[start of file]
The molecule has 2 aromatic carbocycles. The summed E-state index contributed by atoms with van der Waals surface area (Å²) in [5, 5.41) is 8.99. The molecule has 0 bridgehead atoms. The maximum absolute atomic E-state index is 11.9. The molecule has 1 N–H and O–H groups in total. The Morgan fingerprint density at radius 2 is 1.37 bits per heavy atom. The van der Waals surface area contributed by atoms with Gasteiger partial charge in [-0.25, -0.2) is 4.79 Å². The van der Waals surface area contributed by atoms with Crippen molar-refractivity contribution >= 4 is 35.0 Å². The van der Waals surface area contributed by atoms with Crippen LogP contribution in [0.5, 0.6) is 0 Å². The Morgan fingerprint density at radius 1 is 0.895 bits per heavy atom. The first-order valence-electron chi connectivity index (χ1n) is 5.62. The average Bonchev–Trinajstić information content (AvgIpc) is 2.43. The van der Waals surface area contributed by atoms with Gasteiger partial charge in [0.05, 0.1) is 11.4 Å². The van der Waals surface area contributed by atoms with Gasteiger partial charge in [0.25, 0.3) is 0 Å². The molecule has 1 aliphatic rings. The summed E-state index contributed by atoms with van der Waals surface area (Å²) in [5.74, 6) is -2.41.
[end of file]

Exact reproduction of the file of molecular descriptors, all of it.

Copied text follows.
The molecule has 2 aromatic carbocycles. The summed E-state index contributed by atoms with van der Waals surface area (Å²) in [5, 5.41) is 8.99. The molecule has 0 bridgehead atoms. The maximum absolute atomic E-state index is 11.9. The molecule has 1 N–H and O–H groups in total. The Morgan fingerprint density at radius 2 is 1.37 bits per heavy atom. The van der Waals surface area contributed by atoms with Gasteiger partial charge in [-0.25, -0.2) is 4.79 Å². The van der Waals surface area contributed by atoms with Crippen molar-refractivity contribution >= 4 is 35.0 Å². The van der Waals surface area contributed by atoms with Crippen LogP contribution in [0.5, 0.6) is 0 Å². The Morgan fingerprint density at radius 1 is 0.895 bits per heavy atom. The first-order valence-electron chi connectivity index (χ1n) is 5.62. The average Bonchev–Trinajstić information content (AvgIpc) is 2.43. The van der Waals surface area contributed by atoms with Gasteiger partial charge in [0.05, 0.1) is 11.4 Å². The van der Waals surface area contributed by atoms with Gasteiger partial charge in [0.25, 0.3) is 0 Å². The molecule has 1 aliphatic rings. The summed E-state index contributed by atoms with van der Waals surface area (Å²) in [5.74, 6) is -2.41.